Wednesday, February 27, 2008

Webserver in a NutShell

I've been playing around with the Debian-Installer recently, while setting up a live HDD.

The graphical installer lets you capture screen shots during the installation process, and I wanted to retrieve these to another PC. The way to do it is to switch to one of the virtual consoles, and launch the script httpd. With the webserver up and running, you can access to the box being installed over the network, using a web-browser, and download screenshots and log files.

You read it right. It's a webserver. Yup. Written in sh. Ain't it cool!? Well, granted, sockets are done using netcat and it isn't scalable, robust or flexible. But it serves its purpose, and it fascinates me in its simplicity. Is it crudeness that I mistake for genius? Maybe. I think it's neat.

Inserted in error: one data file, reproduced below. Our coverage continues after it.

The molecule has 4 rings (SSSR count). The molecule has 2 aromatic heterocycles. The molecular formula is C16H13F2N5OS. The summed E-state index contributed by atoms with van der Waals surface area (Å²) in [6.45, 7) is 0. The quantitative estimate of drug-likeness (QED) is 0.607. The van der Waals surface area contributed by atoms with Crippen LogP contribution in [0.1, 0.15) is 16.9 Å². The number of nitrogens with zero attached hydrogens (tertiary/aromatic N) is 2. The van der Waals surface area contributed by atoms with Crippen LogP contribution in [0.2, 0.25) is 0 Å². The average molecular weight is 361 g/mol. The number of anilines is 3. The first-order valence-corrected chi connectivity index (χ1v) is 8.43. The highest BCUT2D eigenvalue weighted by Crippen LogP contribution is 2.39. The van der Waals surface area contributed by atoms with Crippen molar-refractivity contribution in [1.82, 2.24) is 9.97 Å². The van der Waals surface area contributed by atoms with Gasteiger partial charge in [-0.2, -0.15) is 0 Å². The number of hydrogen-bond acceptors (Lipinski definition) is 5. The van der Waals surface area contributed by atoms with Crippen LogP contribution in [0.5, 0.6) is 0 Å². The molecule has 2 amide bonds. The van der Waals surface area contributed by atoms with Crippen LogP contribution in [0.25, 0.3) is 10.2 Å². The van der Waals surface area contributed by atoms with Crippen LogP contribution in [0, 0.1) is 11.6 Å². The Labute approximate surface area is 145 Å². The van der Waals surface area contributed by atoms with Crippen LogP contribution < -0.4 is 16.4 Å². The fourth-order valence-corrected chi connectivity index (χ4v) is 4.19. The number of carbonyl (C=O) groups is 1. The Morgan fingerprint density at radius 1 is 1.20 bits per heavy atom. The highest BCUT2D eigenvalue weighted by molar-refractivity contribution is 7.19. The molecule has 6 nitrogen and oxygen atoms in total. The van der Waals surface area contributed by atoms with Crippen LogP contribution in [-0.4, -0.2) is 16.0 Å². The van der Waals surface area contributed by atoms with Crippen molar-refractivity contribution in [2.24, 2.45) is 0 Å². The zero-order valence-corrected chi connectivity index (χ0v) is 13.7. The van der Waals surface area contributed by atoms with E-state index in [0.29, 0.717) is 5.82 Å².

I'm currently using a hacked version of this script at work, to serve a few static HTML pages. I had to modify the port being listened to from 80 to 8080 (the first is the default HTTP port, which is privileged, and thus can only be bind'ed by root). I also modified the web root directory to point to a directory in my user account, and added support for the text/html mime-type, by injecting the following bit into the large conditional statement at the end of the script:

elif [ "${page%.html}" != "$page" ]; then
header 200 "OK" "text/html"
You can use something similar to serve files with different extensions and mimetypes.

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